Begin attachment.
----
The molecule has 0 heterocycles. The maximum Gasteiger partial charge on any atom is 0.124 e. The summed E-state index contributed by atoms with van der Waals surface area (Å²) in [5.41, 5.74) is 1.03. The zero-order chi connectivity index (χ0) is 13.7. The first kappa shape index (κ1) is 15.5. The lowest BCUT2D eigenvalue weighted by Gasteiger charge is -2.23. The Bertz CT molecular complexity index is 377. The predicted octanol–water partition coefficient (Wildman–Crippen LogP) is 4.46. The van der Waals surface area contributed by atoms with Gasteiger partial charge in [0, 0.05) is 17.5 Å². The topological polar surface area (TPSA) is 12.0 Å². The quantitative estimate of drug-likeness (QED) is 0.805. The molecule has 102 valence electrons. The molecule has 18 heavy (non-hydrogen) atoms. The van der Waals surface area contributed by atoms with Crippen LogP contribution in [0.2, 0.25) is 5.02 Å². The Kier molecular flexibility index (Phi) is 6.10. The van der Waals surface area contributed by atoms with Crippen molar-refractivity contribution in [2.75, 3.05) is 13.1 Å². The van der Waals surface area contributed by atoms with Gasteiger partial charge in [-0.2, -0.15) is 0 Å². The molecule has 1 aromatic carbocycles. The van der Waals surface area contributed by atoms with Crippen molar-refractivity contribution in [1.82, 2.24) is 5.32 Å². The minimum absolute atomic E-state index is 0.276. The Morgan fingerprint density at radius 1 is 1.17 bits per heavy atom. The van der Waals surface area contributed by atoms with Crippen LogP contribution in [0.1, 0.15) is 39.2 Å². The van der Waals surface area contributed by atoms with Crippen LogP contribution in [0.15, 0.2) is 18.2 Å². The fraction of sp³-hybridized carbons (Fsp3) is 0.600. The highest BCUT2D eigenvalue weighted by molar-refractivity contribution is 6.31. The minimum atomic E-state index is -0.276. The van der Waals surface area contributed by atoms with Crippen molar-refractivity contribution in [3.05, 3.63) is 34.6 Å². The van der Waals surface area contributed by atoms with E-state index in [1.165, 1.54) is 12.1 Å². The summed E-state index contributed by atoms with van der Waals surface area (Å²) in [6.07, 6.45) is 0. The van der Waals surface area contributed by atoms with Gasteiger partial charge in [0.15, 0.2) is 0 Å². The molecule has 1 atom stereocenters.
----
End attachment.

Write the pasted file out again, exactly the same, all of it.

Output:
The molecule has 0 heterocycles. The maximum Gasteiger partial charge on any atom is 0.124 e. The summed E-state index contributed by atoms with van der Waals surface area (Å²) in [5.41, 5.74) is 1.03. The zero-order chi connectivity index (χ0) is 13.7. The first kappa shape index (κ1) is 15.5. The lowest BCUT2D eigenvalue weighted by Gasteiger charge is -2.23. The Bertz CT molecular complexity index is 377. The predicted octanol–water partition coefficient (Wildman–Crippen LogP) is 4.46. The van der Waals surface area contributed by atoms with Gasteiger partial charge in [0, 0.05) is 17.5 Å². The topological polar surface area (TPSA) is 12.0 Å². The quantitative estimate of drug-likeness (QED) is 0.805. The molecule has 102 valence electrons. The molecule has 18 heavy (non-hydrogen) atoms. The van der Waals surface area contributed by atoms with Crippen LogP contribution in [0.2, 0.25) is 5.02 Å². The Kier molecular flexibility index (Phi) is 6.10. The van der Waals surface area contributed by atoms with Crippen molar-refractivity contribution in [2.75, 3.05) is 13.1 Å². The van der Waals surface area contributed by atoms with Gasteiger partial charge in [-0.2, -0.15) is 0 Å². The molecule has 1 aromatic carbocycles. The van der Waals surface area contributed by atoms with Crippen molar-refractivity contribution in [1.82, 2.24) is 5.32 Å². The minimum absolute atomic E-state index is 0.276. The Morgan fingerprint density at radius 1 is 1.17 bits per heavy atom. The van der Waals surface area contributed by atoms with Crippen LogP contribution in [0.1, 0.15) is 39.2 Å². The van der Waals surface area contributed by atoms with Crippen LogP contribution in [0.15, 0.2) is 18.2 Å². The fraction of sp³-hybridized carbons (Fsp3) is 0.600. The highest BCUT2D eigenvalue weighted by molar-refractivity contribution is 6.31. The minimum atomic E-state index is -0.276. The van der Waals surface area contributed by atoms with Crippen molar-refractivity contribution in [3.05, 3.63) is 34.6 Å². The van der Waals surface area contributed by atoms with E-state index in [1.165, 1.54) is 12.1 Å². The summed E-state index contributed by atoms with van der Waals surface area (Å²) in [6.07, 6.45) is 0. The van der Waals surface area contributed by atoms with Gasteiger partial charge in [0.15, 0.2) is 0 Å². The molecule has 1 atom stereocenters.